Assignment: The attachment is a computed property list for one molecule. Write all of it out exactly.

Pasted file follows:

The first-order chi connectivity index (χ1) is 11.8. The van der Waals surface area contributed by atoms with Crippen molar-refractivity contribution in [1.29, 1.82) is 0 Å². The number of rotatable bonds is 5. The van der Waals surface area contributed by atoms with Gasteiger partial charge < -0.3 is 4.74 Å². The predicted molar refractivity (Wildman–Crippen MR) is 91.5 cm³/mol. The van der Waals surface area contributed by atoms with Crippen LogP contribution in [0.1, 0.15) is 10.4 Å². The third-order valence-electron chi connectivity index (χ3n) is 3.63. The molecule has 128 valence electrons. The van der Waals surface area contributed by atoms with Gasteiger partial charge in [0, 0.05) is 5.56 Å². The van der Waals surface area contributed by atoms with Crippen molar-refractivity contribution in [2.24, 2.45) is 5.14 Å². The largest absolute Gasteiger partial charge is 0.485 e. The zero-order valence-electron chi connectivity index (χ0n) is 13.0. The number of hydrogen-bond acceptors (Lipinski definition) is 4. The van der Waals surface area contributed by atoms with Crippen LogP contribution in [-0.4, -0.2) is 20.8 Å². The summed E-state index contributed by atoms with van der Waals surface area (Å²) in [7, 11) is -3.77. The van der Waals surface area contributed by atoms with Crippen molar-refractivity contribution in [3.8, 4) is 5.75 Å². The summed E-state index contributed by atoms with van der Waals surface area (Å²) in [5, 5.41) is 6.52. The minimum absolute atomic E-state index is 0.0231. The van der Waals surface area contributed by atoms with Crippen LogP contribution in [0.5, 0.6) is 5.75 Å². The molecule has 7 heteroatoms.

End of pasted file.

The first-order chi connectivity index (χ1) is 11.8. The van der Waals surface area contributed by atoms with Crippen molar-refractivity contribution in [1.29, 1.82) is 0 Å². The number of rotatable bonds is 5. The van der Waals surface area contributed by atoms with Gasteiger partial charge < -0.3 is 4.74 Å². The predicted molar refractivity (Wildman–Crippen MR) is 91.5 cm³/mol. The van der Waals surface area contributed by atoms with Crippen LogP contribution in [0.1, 0.15) is 10.4 Å². The third-order valence-electron chi connectivity index (χ3n) is 3.63. The molecule has 128 valence electrons. The van der Waals surface area contributed by atoms with Gasteiger partial charge in [0, 0.05) is 5.56 Å². The van der Waals surface area contributed by atoms with Crippen molar-refractivity contribution in [2.24, 2.45) is 5.14 Å². The largest absolute Gasteiger partial charge is 0.485 e. The zero-order valence-electron chi connectivity index (χ0n) is 13.0. The number of hydrogen-bond acceptors (Lipinski definition) is 4. The van der Waals surface area contributed by atoms with Crippen LogP contribution in [-0.4, -0.2) is 20.8 Å². The summed E-state index contributed by atoms with van der Waals surface area (Å²) in [7, 11) is -3.77. The van der Waals surface area contributed by atoms with Crippen molar-refractivity contribution in [3.8, 4) is 5.75 Å². The summed E-state index contributed by atoms with van der Waals surface area (Å²) in [5, 5.41) is 6.52. The minimum absolute atomic E-state index is 0.0231. The van der Waals surface area contributed by atoms with Crippen LogP contribution in [0.5, 0.6) is 5.75 Å². The molecule has 7 heteroatoms.